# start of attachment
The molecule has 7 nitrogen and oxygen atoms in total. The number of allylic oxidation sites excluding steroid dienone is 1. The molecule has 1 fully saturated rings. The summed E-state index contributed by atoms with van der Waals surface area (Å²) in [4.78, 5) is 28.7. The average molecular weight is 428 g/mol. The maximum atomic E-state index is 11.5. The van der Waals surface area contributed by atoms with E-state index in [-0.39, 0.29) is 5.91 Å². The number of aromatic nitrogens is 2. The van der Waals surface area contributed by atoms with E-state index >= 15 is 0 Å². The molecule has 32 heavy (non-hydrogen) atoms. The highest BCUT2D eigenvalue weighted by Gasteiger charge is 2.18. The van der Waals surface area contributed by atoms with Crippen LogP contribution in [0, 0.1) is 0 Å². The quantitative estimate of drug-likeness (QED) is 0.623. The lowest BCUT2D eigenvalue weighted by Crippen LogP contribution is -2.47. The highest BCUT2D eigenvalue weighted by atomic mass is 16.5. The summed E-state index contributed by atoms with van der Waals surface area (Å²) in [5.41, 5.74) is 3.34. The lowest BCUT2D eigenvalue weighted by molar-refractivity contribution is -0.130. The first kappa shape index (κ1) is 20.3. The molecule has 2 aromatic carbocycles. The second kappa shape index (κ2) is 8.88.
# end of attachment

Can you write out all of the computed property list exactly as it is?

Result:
The molecule has 7 nitrogen and oxygen atoms in total. The number of allylic oxidation sites excluding steroid dienone is 1. The molecule has 1 fully saturated rings. The summed E-state index contributed by atoms with van der Waals surface area (Å²) in [4.78, 5) is 28.7. The average molecular weight is 428 g/mol. The maximum atomic E-state index is 11.5. The van der Waals surface area contributed by atoms with E-state index in [-0.39, 0.29) is 5.91 Å². The number of aromatic nitrogens is 2. The van der Waals surface area contributed by atoms with E-state index >= 15 is 0 Å². The molecule has 32 heavy (non-hydrogen) atoms. The highest BCUT2D eigenvalue weighted by Gasteiger charge is 2.18. The van der Waals surface area contributed by atoms with Crippen LogP contribution in [0, 0.1) is 0 Å². The quantitative estimate of drug-likeness (QED) is 0.623. The lowest BCUT2D eigenvalue weighted by Crippen LogP contribution is -2.47. The highest BCUT2D eigenvalue weighted by atomic mass is 16.5. The summed E-state index contributed by atoms with van der Waals surface area (Å²) in [5.41, 5.74) is 3.34. The lowest BCUT2D eigenvalue weighted by molar-refractivity contribution is -0.130. The first kappa shape index (κ1) is 20.3. The molecule has 2 aromatic carbocycles. The second kappa shape index (κ2) is 8.88.